Insights into Editorial: The mistrust of Science
India’s plans for a world-class neutrino facility have hit a serious roadblock. Regulators this week directed the India-based Neutrino Observatory (INO) to seek new environmental permits, pushing the long-delayed facility’s completion further into the future—and further jeopardizing its hopes of making an important discovery.
About the project:
The $220 million INO would be installed deep under a mountain in Tamil Nadu. It aims to solve the neutrino mass hierarchy: to determine, that is, which of the three types of neutrinos is heaviest and which is lightest. That arcane knowledge would allow physicists to probe long-standing mysteries such as how neutrinos acquire mass and why the universe has so much more matter than antimatter.
What are neutrinos?
Neutrinos, first proposed by Swiss scientist Wolfgang Pauli in 1930, are the second most widely occurring particle in the universe, only second to photons, the particle which makes up light.
In fact, neutrinos are so abundant among us that every second, there are more than 100 trillion of them passing right through each of us — we never even notice them.
Neutrinos occur in three different types, or flavours. These are separated in terms of different masses. From experiments so far, we know that neutrinos have a tiny mass, but the ordering of the neutrino mass states is not known and is one of the key questions that remain unanswered till today. This is a major challenge INO will set to resolve, thus completing our picture of the neutrino.
Neutrinos are very important for our scientific progress and technological growth for three reasons:
- First, they are abundant.
- Second, they have very feeble mass and no charge and hence can travel through planets, stars, rocks and human bodies without any interaction. In fact, a beam of trillions of neutrinos can travel thousands of kilometres through a rock before an interaction with a single atom of the rock and the neutrino occurs.
- Third, they hide within them a vast pool of knowledge and could open up new vistas in the fields of astronomy and astrophysics, communication and even in medical imaging, through the detector spin-offs
Why study neutrinos?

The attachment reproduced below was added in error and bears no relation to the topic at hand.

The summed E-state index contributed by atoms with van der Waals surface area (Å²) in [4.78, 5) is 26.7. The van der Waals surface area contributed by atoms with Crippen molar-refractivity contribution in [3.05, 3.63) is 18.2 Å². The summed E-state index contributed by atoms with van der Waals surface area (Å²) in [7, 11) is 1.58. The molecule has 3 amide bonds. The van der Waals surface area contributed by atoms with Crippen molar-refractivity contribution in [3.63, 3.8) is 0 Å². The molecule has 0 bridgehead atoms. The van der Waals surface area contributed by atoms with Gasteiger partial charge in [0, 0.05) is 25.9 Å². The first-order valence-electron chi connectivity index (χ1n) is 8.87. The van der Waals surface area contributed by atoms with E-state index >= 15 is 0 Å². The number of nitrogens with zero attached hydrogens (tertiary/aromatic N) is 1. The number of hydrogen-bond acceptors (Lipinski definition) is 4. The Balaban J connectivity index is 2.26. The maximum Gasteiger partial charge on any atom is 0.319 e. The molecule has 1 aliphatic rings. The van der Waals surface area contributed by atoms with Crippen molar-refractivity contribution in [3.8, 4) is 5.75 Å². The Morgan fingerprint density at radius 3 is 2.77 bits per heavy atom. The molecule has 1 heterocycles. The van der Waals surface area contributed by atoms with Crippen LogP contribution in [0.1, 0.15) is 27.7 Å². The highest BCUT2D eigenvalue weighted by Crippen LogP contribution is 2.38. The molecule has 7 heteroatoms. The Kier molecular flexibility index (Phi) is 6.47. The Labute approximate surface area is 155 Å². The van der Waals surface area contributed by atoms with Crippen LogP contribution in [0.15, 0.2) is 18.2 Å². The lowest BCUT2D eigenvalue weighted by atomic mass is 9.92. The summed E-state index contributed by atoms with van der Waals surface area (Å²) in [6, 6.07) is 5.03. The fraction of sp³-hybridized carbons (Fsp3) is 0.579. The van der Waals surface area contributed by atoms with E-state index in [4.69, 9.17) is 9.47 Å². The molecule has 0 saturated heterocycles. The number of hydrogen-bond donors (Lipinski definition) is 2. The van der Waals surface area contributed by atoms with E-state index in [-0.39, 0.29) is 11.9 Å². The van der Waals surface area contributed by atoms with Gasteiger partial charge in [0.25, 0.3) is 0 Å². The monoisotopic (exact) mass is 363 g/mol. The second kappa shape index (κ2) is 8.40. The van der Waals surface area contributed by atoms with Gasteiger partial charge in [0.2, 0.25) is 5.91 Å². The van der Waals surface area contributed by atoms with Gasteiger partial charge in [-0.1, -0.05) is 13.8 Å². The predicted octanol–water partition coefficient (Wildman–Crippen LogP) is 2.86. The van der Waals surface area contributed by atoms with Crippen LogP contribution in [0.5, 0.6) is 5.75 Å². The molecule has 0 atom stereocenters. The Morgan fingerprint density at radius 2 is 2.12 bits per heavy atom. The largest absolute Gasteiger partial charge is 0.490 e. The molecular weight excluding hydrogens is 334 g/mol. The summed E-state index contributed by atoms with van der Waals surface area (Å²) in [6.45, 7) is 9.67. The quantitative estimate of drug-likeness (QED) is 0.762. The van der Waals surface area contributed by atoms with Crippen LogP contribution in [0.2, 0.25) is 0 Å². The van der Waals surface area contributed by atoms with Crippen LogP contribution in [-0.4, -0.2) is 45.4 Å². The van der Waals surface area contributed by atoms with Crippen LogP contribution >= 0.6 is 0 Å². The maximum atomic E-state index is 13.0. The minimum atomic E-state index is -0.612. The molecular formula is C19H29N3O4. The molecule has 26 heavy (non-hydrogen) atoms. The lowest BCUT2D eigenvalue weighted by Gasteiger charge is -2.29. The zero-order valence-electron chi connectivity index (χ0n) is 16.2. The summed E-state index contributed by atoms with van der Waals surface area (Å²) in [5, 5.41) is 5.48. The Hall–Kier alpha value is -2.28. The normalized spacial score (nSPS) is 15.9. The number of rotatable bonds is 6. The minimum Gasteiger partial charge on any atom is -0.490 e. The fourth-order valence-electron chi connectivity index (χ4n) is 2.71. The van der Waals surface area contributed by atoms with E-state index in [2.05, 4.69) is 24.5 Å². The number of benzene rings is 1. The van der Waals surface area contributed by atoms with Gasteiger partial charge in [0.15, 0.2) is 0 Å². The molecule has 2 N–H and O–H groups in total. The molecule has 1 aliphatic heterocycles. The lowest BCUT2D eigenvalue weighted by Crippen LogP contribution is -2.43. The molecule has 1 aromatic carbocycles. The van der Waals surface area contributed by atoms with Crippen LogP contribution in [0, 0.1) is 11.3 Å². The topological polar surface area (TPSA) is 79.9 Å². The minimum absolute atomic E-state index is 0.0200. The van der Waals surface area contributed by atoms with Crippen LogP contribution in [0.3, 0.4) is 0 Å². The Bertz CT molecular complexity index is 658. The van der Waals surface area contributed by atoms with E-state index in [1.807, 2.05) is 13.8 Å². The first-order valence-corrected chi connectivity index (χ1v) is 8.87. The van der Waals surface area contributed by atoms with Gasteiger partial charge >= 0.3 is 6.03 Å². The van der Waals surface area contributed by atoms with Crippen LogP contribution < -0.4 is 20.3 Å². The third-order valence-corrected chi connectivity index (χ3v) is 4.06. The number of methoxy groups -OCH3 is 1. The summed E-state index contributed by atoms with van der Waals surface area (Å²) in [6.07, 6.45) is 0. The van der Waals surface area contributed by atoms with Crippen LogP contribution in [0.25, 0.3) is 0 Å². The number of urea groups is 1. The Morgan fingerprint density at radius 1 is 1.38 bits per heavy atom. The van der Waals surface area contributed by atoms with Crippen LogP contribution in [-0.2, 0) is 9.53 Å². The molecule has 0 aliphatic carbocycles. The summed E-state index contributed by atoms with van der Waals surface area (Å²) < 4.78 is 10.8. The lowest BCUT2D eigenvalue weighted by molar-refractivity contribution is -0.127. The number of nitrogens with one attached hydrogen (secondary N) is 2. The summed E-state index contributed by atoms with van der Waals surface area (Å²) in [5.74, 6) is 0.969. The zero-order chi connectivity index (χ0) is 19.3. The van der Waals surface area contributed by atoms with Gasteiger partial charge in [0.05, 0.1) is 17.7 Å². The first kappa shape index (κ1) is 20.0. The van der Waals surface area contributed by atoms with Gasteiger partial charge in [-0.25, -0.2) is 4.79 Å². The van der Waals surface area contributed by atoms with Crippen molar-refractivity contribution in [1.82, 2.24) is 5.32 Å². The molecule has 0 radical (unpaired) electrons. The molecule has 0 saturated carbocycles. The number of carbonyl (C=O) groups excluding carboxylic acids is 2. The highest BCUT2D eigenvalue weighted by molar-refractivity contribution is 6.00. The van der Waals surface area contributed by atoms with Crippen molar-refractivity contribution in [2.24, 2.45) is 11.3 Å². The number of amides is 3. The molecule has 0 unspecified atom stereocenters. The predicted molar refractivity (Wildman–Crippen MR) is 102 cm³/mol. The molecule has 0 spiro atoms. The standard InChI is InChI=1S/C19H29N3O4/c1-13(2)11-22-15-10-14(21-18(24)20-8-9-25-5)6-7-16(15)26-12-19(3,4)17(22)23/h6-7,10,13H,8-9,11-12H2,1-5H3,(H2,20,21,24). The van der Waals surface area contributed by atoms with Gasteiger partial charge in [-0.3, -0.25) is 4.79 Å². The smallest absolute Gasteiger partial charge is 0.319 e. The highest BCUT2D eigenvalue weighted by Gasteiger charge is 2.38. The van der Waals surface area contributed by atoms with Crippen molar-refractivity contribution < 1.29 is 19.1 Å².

First, neutrinos may have a role to play in nuclear non-proliferation through the remote monitoring of nuclear reactors. The plutonium-239 which is made via nuclear transmutation in the reactor from uranium-238 can potentially be used in nuclear devices by terrorist groups. Using appropriate neutrino detectors, the plutonium content can be monitored remotely and used to detect any pilferage. Neutrino research can be our answer to ensure that no terror group ever acquires nuclear weapons.
Second, understanding neutrinos can help us detect mineral and oil deposits deep in the earth. Neutrinos tend to change their “flavour” depending on how far they have travelled and how much matter they have passed through in the way. Far more importantly, this same property might help us detect early geological defects deep within the earth, and thereby might be the answer to an early warning system against earthquakes.
Third, as we now know, neutrinos can pass right through the earth. They may open up a faster way to send data than the current ‘around the earth’ model, using towers, cables or satellites. Such a communication system using neutrinos will be free of transmission losses as neutrinos rarely react with the atoms in their path. This can open up new vistas for telecom and Internet services. Some scientists further believe that if there is any extraterrestrial form of life, neutrinos will also be the fastest and most trusted way to communicate with them.
Fourth, neutrinos are the information bearers of the universe — which are almost never lost in their path. India’s effort in studying neutrinos at INO may help us unravel the deepest mystery of the universe — why there is more matter than antimatter in the universe.
Besides, neutrino research can help us understand dark matter. Dark matter and dark energy make up 95% of the universe, far more predominant than ordinary matter in the universe — but we hardly understand it. Neutrinos are the only way to detect this great mystery which may completely alter our understanding of the universe and physics. Searches for this dark matter can only be carried out in INO.
Developments so far:
Indian physicists originally hoped to have the INO up and running by 2012. That target evaporated in 2009, when India’s environment ministry denied permission to construct the INO on the edge of prime elephant habitat in Tamil Nadu state. The project team then found an alternative site in the Bodi West Hills, also in Tamil Nadu. The new government approved the INO in January 2015, and a new completion date was set for 2020.
- Work stalled again in March 2015, when a court ordered the INO project team to seek a pollution control permit. Critics claim that blasting rock to carve the observatory’s access tunnel and experimental hall would disrupt local ecology, including in nearby Mathikettan Shola National Park.
- Now, the tribunal directed the INO to seek a new permit from the central government as well as get clearance from the National Board for Wildlife, which oversees Mathikettan Shola National Park, and put the project through another environmental impact assessment.
Implications of this move:
The tribunal’s order will cause a serious delay in starting the project. That means the INO will fall further behind other facilities gunning for the neutrino mass hierarchy, including China’s Jiangmen Underground Neutrino Observatory, expected to open in 2019.
Why is it being opposed?